The Garage was impossibly big—a cube of space with a length 100 times the diameter of Earth's sun.
It also registered as "nothing" on the Afterthought’s bargain sensors.
No significant gravitational pull—visit Quidnak’s Trade post for savings, savings, savings—no anomalies, the sensors continued to report.
None of the data indicated the Garage was anything other than a normal region of empty space.
Except that even a glance made it apparent the cube of space wasn’t empty or normal.
For inside, stacked so evenly they gave the Garage its shape, were spaceships. Spaceships seemingly without number.
Trak, who didn’t enjoy vague phrases like “without number,” estimated that there were 52,473,483,042 vessels resting motionless inside the Garage.
Aligned in columns and rows, each ship was separated from the surrounding vessels by mere inches. Some ships were so vast they'd have pulled planets out of orbit; others were so small they would have fit inside the Afterthought’s cabin.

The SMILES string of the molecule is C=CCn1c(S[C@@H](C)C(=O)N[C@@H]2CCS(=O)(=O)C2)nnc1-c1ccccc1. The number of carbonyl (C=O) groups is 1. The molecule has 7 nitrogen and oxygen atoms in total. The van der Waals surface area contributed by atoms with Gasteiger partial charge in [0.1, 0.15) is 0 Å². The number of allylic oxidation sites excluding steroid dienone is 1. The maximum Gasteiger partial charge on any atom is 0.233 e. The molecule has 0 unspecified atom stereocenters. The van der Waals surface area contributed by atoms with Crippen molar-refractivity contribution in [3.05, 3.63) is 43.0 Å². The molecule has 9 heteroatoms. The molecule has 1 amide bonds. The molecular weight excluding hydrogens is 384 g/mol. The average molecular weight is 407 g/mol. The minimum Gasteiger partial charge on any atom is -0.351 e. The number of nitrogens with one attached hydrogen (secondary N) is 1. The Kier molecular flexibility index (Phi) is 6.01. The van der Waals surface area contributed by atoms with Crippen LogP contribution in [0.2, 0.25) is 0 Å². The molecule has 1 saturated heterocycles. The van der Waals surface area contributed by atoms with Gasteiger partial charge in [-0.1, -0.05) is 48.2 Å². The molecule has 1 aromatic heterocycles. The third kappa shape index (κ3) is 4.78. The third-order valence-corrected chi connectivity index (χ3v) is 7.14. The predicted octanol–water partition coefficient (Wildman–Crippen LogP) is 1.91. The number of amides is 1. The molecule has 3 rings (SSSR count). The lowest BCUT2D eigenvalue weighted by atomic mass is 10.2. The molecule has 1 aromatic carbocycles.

Daniel checked the sensors again, and then rubbed his eyes. The Garage was still there, and the sensors still said it wasn't.
Using his optical implants, Daniel examined a closeup view of the cube for what had to be the thousandth time.
Unlike the wreckage in the surrounding ship graveyard, the ships in the Garage showed no sign of battle: no weapon burns, no radiation leakage, and no cloud damage.
Actually, there didn't appear to be any damage of any kind. Each ship still had its evacuation pods, jumpers, and shuttles. All 52.4 billion plus ships looked new, untouched, and uninhabited.
It has to be an illusion, Daniel thought.
He was certain that, if it were real, the Garage would have been crushed under its own gravity eons ago. It'd be a black hole.
A black hole made of starships, thought Daniel in wonder. It's not a black hole, so ... it has to be an illusion. Right?
Daniel still wasn't sure.